From all the tracking tools it looks like one of the biggest Google Updates since June 2012 (at least if you go by the MozCast Metrics). Despite lots of forum chatter, there is no real indication yet of what this update is targeting.
One comment on Seroundtable shows tracking statistics that indicate that ranking fluctuations were seen on both the 4th and 5th February, which looking at the chart they posted (see below) may show that Google was trying something which was subsequently reversed. Although it could just be that the update is rolling out over many days. Hard to tell.
Another comment on that website mentioned that websites impacted by the Google Panda Penalty on a previous occasion do not seem to be affected, whereas someone else chimed in that a couple of Penguin Hit websites appeared to have made a good recovery.
SERP Tracking Tools
You can get a good scale of how severe the movements are with all the following trackers:
What Do We Know?
This is where things get tricky, especially if the reports of a roll back on any SERPs Changes turn out to be true. With the changes being so massive, but not a single SEO being able to point to a key signal on websites they are tracking (i.e. websites hit by Panda or by Penguin), it may be that this update is attempting to do something new. Furthermore, with fluctuations still happening (it has been known for some updates to be rolled out over a ten day period or even longer), we may not get a clear picture until the dust settles.
Glenn Gabe, a Digital Marketing Consultant, had this to say about the possibility it was a Panda update:
There could be some type of update going on, but I'm not seeing sites impacted by Panda moving very much. Just my 2 cents. :) #seo— Glenn Gabe (@glenngabe) February 5, 2015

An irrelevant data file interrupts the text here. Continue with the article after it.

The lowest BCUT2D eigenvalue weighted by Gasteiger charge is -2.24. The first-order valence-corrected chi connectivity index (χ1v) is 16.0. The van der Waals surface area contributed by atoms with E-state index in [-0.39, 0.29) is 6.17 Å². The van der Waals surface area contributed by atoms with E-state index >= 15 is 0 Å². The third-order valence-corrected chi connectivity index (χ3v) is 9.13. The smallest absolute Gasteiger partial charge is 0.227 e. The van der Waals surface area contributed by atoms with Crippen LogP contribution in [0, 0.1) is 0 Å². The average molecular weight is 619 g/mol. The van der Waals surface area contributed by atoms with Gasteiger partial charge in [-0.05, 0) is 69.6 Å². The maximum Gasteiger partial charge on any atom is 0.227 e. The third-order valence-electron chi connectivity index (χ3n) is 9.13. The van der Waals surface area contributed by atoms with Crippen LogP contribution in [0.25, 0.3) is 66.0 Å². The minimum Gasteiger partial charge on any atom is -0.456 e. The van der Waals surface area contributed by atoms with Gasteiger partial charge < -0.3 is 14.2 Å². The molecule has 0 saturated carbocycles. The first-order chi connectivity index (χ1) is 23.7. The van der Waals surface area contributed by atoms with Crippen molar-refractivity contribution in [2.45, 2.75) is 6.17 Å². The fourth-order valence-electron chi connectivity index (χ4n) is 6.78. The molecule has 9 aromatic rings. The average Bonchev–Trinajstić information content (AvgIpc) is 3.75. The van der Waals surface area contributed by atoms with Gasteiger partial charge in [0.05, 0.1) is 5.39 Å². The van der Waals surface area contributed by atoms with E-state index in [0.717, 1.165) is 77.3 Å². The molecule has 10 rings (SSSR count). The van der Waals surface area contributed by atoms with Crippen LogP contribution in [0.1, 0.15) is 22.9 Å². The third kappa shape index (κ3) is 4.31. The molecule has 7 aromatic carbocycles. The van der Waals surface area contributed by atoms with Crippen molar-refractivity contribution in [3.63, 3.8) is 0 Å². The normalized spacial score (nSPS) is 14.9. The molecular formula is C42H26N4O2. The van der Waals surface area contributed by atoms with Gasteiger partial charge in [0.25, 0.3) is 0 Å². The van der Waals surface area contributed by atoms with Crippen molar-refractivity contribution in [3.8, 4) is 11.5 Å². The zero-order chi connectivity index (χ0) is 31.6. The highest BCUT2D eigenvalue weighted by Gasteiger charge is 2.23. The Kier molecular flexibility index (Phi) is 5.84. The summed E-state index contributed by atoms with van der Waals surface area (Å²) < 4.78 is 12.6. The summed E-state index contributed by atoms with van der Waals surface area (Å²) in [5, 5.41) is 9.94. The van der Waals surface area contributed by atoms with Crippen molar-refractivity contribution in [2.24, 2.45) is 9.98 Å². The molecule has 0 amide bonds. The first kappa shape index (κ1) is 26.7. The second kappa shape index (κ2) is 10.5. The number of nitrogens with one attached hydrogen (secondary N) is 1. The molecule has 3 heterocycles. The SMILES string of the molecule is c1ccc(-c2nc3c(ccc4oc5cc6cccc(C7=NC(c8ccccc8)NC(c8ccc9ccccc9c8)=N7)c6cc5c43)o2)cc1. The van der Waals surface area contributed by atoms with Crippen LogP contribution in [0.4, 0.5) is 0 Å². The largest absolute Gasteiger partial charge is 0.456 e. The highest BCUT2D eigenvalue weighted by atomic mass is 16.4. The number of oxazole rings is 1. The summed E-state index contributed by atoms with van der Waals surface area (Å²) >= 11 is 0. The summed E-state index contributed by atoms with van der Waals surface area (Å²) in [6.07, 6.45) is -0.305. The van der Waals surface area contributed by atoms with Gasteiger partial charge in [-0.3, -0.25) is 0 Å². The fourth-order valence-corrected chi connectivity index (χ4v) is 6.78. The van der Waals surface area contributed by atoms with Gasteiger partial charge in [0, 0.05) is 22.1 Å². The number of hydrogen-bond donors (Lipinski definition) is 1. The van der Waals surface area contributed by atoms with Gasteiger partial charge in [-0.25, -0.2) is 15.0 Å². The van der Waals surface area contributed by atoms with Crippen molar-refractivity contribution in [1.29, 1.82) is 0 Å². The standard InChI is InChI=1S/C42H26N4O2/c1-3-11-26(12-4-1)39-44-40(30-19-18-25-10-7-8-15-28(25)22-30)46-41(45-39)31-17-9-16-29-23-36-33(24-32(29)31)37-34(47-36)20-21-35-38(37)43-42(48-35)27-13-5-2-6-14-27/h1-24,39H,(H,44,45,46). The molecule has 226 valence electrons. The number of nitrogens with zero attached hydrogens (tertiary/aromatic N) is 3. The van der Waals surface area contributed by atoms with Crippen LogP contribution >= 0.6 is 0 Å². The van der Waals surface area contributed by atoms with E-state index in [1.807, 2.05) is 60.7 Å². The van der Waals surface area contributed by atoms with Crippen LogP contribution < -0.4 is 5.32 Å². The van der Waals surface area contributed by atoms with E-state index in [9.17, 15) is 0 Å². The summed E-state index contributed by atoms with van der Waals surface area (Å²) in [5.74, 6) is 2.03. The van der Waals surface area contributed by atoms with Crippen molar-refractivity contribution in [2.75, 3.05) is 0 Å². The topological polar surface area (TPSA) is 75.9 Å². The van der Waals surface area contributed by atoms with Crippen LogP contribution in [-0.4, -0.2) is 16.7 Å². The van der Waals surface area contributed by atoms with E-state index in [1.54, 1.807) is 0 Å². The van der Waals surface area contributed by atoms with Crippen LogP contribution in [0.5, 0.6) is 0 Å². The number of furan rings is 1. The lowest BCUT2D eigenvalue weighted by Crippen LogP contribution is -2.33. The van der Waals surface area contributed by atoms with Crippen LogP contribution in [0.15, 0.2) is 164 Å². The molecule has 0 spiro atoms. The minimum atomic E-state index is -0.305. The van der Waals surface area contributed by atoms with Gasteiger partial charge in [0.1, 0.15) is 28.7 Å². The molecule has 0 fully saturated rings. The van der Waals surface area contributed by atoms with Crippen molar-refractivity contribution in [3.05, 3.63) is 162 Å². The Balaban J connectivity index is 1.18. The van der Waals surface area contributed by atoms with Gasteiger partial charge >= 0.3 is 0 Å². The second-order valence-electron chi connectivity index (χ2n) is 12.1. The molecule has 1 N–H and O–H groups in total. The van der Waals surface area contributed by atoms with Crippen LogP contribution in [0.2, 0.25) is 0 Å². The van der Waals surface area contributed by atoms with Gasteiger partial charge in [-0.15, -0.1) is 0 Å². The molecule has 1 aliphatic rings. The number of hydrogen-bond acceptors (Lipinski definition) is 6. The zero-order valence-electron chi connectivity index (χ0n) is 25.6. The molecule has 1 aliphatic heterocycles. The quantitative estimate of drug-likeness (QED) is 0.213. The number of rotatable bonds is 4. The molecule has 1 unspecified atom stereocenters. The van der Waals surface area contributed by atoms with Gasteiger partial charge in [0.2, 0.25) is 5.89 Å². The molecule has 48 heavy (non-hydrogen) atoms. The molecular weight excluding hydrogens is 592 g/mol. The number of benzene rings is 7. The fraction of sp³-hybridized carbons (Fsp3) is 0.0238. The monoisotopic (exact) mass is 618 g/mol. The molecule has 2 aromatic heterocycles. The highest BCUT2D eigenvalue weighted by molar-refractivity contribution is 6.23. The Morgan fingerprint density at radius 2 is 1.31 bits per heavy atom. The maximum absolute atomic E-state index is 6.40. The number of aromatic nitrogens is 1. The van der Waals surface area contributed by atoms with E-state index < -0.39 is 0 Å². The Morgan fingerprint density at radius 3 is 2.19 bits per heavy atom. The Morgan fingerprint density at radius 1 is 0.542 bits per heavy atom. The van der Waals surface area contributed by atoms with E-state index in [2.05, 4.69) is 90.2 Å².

Marie Haynes posted images of two Penguin websites that are seeing good gains:
Google subsequently released an update:
Thanks for checking in — as usual, we’re continuing to make tweaks, but we don’t have a specific “update” to announce.
So obviously they are not ready to release information on this update. Usually, when something major happens such as this they are quick to make some kind of announcement, but the lack of information seems to imply something new, or that they are still testing the changes and that they may not stick.
There are some reports that Wikipedia is no longer dominating the search results like it used to:
Yes, there’s some re-alignment going on, and I’m not sure it’s finished just yet. Several SERPs showing Wikipedia no longer the top, or near the top. Some may argue that’s a good thing, but when it’s a commercial website above it, it makes you think it’s not yet settled.
Have you been affected?
If you are noticing significant falls or recoveries, please let us know. The signals around the web are very mixed right now, so we will keep you updated as a clearer picture develops.
Jonathan Griffin Editor, SEO Consultant, & Developer.
Jonathan Griffin is The Webmaster's Editor & CEO, managing day-to-day editorial operations across all our publications. Jonathan writes about Development, Hosting, and SEO topics for The Webmaster and The Search Review with more than nine years of experience. Jonathan also manages his own SEO consultancy, offering SEO developer services. He is an expert on site-structure, strategy, Schema, AMP, and technical SEO. You can find Jonathan on Twitter as @thewebmastercom.